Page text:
Monday, September 23, 2013

why I helped to kill a C.I.C.

I've never made a secret of my personal views about the Community Interest Company legal form that was designed by the government to better support and encourage social enterprises - but I've also always been clear that if there's a clear advantage that it can offer to an enterprise based on their specific circumstances, then I'm happy to throw my weight behind them in making sure that they gain this status.

Over the years I've been asked on numerous occasions by CIC's how they might 'un-become' a CIC after its become apparent that they've incorporated with this form on the basis of poor or mis-informed advice. All have then come to realise that the hassle and implications to undoing this form outweigh the cost of their carrying on with it. All, that is, until recently when I was invited to formally meet with the Directors of a CIC to help them decide if they should dissolve it, after they felt that this status was hindering more that helping them.

It transpired that winding up the CIC was the best thing they could do - because having this status was actually damaging their potential to achieve their social goals: 
- partner organisations (including some statutory agencies) just didn't 'get it' so they were wasting time regularly educating different people in the same organisations as to what it meant to be a CIC, 
- the investors they were targeting didn't want to get involved because of the statutory caps that would limit their return to below market rates, 
- through customer dialogue it had been identified that all the contracts that they were winning were on the basis of the quality of their service and had nothing to do with their legal status or identity as a social enterprise,
- and perhaps most dangerous of all, there was a culture emerging of 'just doing enough' rather than striving for excellence as owing to those statutory caps and the asset lock, staff didn't feel motivated to take risks or put in the extra effort that can make or break a growing enterprise as there was no mechanism that would allow their 'sweat equity' to be rewarded at at future date...

So - the papers have now been signed and the process of dissolution is formally in motion. By the end of the month there'll be one less CIC on the register.

But why share this story of apparent failure in the otherwise rosy world of social enterprise? Because sometimes things go wrong because we're offered bad advice and guidance and don't always know how to spot it; because legal forms can sometimes put the success of an enterprise at risk through no fault of its own; but mainly because sometimes we need to be told its OK to feel that what everyone else is raving about as being brilliant isn't working for you.


  1. Adrian,

    Interesting, and I'm not a big fan of CICs,but...

    Since when was a 20% dividend on the paid up value of a share below market rate - and what evidence do you have to support this assertion?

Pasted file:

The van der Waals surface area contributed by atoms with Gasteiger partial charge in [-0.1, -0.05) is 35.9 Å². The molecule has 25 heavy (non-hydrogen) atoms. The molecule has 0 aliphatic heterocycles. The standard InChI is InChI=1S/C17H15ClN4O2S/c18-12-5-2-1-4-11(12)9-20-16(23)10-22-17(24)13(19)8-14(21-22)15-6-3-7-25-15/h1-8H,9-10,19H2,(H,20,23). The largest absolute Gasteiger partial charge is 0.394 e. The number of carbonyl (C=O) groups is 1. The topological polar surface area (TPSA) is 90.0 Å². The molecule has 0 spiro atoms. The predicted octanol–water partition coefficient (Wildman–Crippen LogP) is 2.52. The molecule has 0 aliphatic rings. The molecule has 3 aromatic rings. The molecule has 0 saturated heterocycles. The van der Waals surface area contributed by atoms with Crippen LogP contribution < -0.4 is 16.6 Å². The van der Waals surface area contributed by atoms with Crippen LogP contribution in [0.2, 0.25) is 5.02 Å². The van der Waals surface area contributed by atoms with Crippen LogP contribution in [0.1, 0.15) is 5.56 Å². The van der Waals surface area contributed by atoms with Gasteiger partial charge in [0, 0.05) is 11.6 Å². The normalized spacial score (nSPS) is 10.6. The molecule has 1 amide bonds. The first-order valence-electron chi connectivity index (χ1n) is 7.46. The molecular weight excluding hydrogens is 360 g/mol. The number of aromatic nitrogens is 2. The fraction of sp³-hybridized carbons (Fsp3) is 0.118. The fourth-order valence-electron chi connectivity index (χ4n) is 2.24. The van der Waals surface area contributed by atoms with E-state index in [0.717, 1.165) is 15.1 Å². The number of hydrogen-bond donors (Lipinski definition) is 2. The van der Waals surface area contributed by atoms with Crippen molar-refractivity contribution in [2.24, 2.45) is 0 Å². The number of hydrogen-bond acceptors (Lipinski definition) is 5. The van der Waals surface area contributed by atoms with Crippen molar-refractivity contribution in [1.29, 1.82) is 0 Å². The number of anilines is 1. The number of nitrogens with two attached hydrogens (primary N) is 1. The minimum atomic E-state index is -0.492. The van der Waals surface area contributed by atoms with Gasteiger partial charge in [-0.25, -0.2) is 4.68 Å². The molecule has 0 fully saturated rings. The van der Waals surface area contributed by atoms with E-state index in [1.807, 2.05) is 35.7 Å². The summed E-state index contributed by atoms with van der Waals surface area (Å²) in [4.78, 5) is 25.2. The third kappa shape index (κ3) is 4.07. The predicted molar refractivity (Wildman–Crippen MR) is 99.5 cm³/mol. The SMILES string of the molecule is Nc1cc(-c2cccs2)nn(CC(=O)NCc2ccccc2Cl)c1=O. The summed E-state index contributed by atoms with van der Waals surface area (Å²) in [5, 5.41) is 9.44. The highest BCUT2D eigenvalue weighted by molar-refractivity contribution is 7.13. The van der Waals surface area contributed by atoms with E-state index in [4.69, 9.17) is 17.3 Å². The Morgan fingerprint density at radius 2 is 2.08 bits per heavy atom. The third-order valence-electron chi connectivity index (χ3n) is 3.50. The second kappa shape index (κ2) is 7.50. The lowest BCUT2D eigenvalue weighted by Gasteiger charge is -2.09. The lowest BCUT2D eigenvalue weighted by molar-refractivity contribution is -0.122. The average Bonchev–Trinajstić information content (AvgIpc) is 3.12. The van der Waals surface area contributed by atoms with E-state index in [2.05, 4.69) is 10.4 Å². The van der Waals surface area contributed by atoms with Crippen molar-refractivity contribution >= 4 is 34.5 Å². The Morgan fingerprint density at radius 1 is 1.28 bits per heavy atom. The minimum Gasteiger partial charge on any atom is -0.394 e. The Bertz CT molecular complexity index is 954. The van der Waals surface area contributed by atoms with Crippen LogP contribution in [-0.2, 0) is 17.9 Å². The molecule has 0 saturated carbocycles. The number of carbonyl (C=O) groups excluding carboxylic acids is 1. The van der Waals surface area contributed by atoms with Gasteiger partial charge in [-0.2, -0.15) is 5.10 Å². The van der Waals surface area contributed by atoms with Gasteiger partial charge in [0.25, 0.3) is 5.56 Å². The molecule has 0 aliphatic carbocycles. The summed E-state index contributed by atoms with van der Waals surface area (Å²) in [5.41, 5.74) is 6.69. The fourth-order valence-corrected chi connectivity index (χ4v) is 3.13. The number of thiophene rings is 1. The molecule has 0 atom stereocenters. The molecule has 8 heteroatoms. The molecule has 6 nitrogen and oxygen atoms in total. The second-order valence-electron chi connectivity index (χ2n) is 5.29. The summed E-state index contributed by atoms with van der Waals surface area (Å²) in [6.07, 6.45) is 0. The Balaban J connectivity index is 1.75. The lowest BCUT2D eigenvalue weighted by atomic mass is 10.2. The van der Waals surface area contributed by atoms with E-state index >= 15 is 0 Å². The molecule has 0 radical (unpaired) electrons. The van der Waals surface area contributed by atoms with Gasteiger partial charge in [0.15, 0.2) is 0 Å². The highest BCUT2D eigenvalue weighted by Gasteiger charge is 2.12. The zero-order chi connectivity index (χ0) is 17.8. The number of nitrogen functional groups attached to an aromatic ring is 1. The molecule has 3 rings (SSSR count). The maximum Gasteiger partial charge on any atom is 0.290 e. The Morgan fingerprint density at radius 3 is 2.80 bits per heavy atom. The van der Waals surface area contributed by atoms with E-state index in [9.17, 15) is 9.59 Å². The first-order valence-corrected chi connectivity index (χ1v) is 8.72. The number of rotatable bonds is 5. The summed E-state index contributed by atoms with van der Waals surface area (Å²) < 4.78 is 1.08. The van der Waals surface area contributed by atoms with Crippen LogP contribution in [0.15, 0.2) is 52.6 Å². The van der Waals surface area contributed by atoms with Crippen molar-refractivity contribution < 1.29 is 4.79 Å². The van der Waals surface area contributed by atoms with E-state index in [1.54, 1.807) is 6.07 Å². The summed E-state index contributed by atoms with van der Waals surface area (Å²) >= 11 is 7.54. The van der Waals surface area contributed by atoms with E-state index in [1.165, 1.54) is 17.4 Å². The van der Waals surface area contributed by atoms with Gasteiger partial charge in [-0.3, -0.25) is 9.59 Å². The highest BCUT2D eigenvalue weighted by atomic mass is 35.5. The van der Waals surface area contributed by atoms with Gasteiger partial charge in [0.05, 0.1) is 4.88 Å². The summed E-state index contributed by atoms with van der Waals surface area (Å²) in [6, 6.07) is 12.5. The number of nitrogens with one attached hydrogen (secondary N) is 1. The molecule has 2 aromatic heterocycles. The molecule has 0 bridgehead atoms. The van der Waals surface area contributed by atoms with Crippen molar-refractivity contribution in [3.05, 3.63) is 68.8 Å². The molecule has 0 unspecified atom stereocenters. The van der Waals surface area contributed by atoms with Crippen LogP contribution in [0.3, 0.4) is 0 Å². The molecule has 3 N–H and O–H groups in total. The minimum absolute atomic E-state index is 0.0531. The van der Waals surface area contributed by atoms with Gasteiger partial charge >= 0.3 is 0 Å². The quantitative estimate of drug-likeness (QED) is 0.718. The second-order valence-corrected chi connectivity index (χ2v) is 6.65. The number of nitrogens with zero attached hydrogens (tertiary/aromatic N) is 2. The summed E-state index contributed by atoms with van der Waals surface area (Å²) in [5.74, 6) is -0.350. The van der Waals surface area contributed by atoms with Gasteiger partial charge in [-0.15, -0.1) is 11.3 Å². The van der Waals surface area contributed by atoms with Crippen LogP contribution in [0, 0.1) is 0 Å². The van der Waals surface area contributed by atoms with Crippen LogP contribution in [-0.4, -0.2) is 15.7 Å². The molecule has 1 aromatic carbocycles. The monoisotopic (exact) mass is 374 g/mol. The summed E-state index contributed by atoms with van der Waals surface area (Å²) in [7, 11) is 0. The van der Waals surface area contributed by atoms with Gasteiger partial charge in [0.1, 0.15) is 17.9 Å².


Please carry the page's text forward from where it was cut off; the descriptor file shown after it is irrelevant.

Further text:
Sweat equity - of course there is a mechanism - earn a surplus - pay some wages - and reinvest those wages in equity - too often sweat equity means failing business incapable of generating surpluses going nowhere fast

  2. thanks Jim - in this instance the cap was an issue because the CIC was set up badly (they'd not just had bad advice about their legal form, but also the way in which the shares were valued and structured - appears that their advisor brokered an incorporation agent who didn't understand the CIC structure); this didn't help the overall culture of the enterprise which is composed primarily of people with a strong private sector background and their accountant (who was also new to the CIC structure)...

    main lesson? make sure you adopt the right legal form, and take particular care if you're structuring yourself as a CIC with share capital (which are also by far the minority of all CICs according to the regulators' most recent report)

  3. Hi Adrian
    Once I was very much in favour of CICs, they seemed to me to be a way to achieve what I wanted in terms of social change, but also in generating an income for myself as a director.
    Over the last 12 months it has been the biggest struggle, I have to waste my time explaining what a CIC is, and even then they still don't understand and it has become a barrier to working with other charities and the public sector.
    At the moment I am looking to unincorporated but am now feeling like those who urged me to incorporate as a CIC have just abandoned me and I am left with a CIC that is doing nothing but taking up time and becoming a drain on resources.
    Could you advise on how I go about unincorporating? I am feeling pretty alone and have no idea what to do.

  4. hi Paul - sorry to hear about your poor experiences;

    a few links that might be of help with your next steps (although depending on how the CIC was set up, it may be easier to make it dormant for the foreseeable future rather than dissolve it...):

    the CIC Association -

    great webinar introducing the principle legal forms that social enterprises are adopting and how they compare/contrast/can be best used -

    and the guidance and forms from the CIC regulator on dissolving a CIC -

    feel free to drop me a note if you'd like to chat about this in a little more detail...